Soil Microorganisms as Precursors and Mediators of Soil Carbon Stailization
- Author(s): Dane, Laura Jennifer
- Advisor(s): Firestone, Mary K
- et al.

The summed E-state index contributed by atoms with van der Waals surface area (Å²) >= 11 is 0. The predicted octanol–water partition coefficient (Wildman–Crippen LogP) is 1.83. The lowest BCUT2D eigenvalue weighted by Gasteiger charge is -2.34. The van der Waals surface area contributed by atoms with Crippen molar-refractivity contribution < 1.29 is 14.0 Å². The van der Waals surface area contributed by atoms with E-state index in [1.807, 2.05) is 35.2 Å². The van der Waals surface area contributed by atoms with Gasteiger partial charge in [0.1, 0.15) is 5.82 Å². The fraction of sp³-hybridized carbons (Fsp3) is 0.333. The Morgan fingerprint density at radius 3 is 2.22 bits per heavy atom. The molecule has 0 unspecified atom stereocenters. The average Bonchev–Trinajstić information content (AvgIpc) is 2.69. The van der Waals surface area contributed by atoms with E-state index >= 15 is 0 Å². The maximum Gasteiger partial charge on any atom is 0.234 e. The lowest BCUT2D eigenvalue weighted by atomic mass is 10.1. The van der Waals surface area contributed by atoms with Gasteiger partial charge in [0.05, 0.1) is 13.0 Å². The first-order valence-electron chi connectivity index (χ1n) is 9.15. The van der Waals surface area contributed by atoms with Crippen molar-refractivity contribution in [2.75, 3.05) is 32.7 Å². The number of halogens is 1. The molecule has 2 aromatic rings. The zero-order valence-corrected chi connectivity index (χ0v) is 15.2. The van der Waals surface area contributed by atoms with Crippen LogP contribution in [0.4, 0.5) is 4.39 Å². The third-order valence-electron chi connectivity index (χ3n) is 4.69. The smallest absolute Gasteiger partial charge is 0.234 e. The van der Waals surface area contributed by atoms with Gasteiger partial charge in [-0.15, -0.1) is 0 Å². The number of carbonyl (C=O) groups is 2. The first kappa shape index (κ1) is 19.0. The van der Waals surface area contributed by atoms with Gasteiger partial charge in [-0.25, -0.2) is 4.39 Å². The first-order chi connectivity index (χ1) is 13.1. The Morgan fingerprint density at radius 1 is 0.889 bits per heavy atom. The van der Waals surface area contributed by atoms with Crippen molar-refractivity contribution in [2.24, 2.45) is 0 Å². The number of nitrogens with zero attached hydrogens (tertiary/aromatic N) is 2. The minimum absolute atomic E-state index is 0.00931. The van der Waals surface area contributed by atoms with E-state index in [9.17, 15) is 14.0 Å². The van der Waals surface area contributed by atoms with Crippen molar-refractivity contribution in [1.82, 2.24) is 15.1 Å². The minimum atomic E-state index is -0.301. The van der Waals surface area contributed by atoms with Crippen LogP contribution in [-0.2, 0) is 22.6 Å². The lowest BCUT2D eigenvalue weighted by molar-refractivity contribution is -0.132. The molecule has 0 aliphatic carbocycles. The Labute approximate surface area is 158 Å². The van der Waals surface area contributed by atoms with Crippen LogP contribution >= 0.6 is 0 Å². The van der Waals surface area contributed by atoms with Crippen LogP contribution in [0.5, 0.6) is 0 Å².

Soil organic matter (SOM) results from a suite of microbial and geochemical processes that in combination convert carbon (C) of biological origin to stabilized, potentially long-lived materials. While it is well established that soil microorganisms are involved in the conversion of plant biomass into SOM, the conversion of microbial bodies themselves to stabilized soil organic materials is not well understood. Recent studies suggest that microbial products such as polysaccharides, amino acids, fatty acids, and a number of other biomolecules of microbial origin can remain in soils for long periods of time, and that microbial bodies play a much more important role as the precursors to SOM than previously considered. In this dissertation, I examine the flow of microbial carbon in two soil types as it is assimilated into the living microbial biomass under different climate regimes, how long it remains in the living microbial biomass, and ultimately the flow of this microbial C out of the living biomass as it is respired out as CO2 or is incorporated into SOM. The influence of soil type and climate were examined because both are key drivers of soil biogeochemical processes and strongly affect organic matter stabilization in soils. In Chapter 1, I report the results of a field study conducted to understand not only whether different microbial groups preferentially assimilate carbon from different microbial sources of C, but also whether climate and edaphic characteristics alter either the assimilation of necrotic microbial carbon and/or the length of residence of this carbon within the living biomass. This study followed the fate of 13C labeled dead microbial bodies for three years after they were injected into field soils located in a Temperate mixed-conifer forest and a Tropical wet forest. The 13C was subsequently assimilated into the standing microbial biomass and ultimately lost from the biomass over a 3 year period. In general, the saprophytic microbial groups preferentially assimilated carbon from their same groups or groups with similar molecular compositions; however, only the Gram-positive bacteria in the Tropical site and Gram-positive and Gram-negative bacteria in the Temperate site demonstrated an affinity for assimilating C from dead actinobacteria. At each harvest throughout the study, the Temperate soils retained more labeled 13C from the labeled necromass groups than the Tropical soils. The faster loss of labeled carbon from the living biomass in Tropical soils may have significant implications for the relative contributions of microbial biomass to the formation of SOM. As evidenced in Chapter 3, the retention time of C in living microbial biomass may be positively correlated to the sorption of microbial C to mineral surfaces in the heavy fraction (HF) of SOM. Since the HF is generally the longest-lived SOM pool, an increase in the proportion of microbial C sorbed to mineral surfaces in the HF due to longer residence times of C in the living biomass of Temperate soils may lead to a higher proportion of microbial C in the HF of Temperate soils which may then lead to longer residence times of microbial C in the SOM of Temperate soils. I also conducted a 1.5-year lab incubation designed to investigate the stability and fate of microbial cell materials by following the fate of added, labeled microbial cell C as it was assimilated into the living microbial biomass, respired out as CO2, and recovered in the SOM. Soil samples were collected from a Temperate mixed-conifer forest ecosystem and a Tropical wet forest ecosystem; a single common mixture of 13C labeled bodies was added to the soils, and the soils were incubated for 520 days under 3 different climate regimes (Mediterranean mixed conifer forest, Redwood forest, and Tropical forest). Results from the analyses of the stabilization of microbial C into operationally-defined organic matter fractions in two different soil ecosystems, and the fate of microbial C as it is assimilated into the living biomass, respired out as CO2, and stabilized in the SOM of a Tropical soil are presented in Chapters 2 and 3, respectively. The research presented in Chapter 2 addresses the interactions of climate and edaphic characteristics on the stabilization of microbial C into soil organic matter fractions in Temperate and Tropical soils. Both climate and soil type exerted significant influences on the total amount of 13C recovered in the incubated soils as well as the amount recovered in each of the three operationally-defined stabilized carbon pools: free light fraction (FLF), occluded light fraction (OLF), and heavy fraction (HF). The recovery of 13C was higher in the HF fraction than the OLF and FLF fractions in all but one soil-climate combination. The high recovery of 13C in the HF is consistent with the stabilization of microbial C through interactions with soil mineral surfaces. There was clear influence of climate on the 13C-OLF recoveries from Tropical soils as more 13C was stabilized under the Temperate climates (Mediterranean and Redwood) compared to the Tropical climate. In Chapter 3, the analyses were designed to ask whether longer residence times of carbon in the microbial biomass increased the association of microbial carbon with mineral surfaces in the heavy fraction of SOM. For this study, I monitored the fate of labeled dead carbon as it was added to Tropical soils under three climate regimes (Mediterranean, Redwood and Tropical), assimilated into the living saprophytic biomass, respired out as CO2, and recovered in the SOM. An increase in saprophytic fungi, actinobacteria, Gram-positive bacteria, Gram-negative bacteria, and unassigned lipid biomasses under the Mediterranean climate early in the incubation indicated that all four of these microbial communities temporarily responded favorably to the relatively cold, dry spring Mediterranean climate conditions. Interestingly, assimilation of the dead microbial carbon by actinobacteria was highest under the Tropical climate; this trend was primarily due to the atom% 13C excess of the actinobacterial cells, and not increases in actinobacterial biomass, indicating that while the presence of dead microbial carbon did not cause the actinobacterial communities to increase in size, the actinobacteria in this study did assimilate dead microbial carbon under the static warm, wet climate conditions. The results of Chapter 3 demonstrate that longer residence times of carbon in the microbial biomass may indeed increase the association of microbial carbon with mineral surfaces in the HF of SOM. Here, soils with the longest retention times of 13C in the living biomass and the lowest respiration rates stabilized the most labeled carbon in the HF, while soils with the lowest retention times of 13C in the living biomass and the highest respiration rates stabilized the least amount of labeled carbon in the HF. While the contribution of microbial bodies to soil organic matter have historically been overlooked, or have been considered to be negligible, the findings of this dissertation support recent research that shows that microbial bodies are central to organic matter stabilization and that soil type and climate influence the retention of microbial C in SOM. In Chapter 1, I found that Temperate mixed conifer soils retained higher amounts of microbial C in the living biomass than Tropical wet forest soils over a 3 year period. The research in Chapter 3 demonstrated that longer retention times of C in the living microbial biomass led to higher stabilization of microbial C in the the HF of SOM. Chapter 2 showed a higher retention of microbial C in the HF, as opposed to the FLF or OLF, is likely due to the stabilization of microbial C in the HF through interactions with mineral surfaces. Together, the chapters in this dissertation indicate that a higher proportion of microbial C in Temperate soils may be stabilized through association with soil mineral components than in Tropical soils; in Topical soils, C in the living biomass is lost at a faster rate, diminishing the amount of time that microbial C interacts with mineral surfaces, potentially lessening the proportion of microbial C sorbed to and stabilized on mineral surfaces.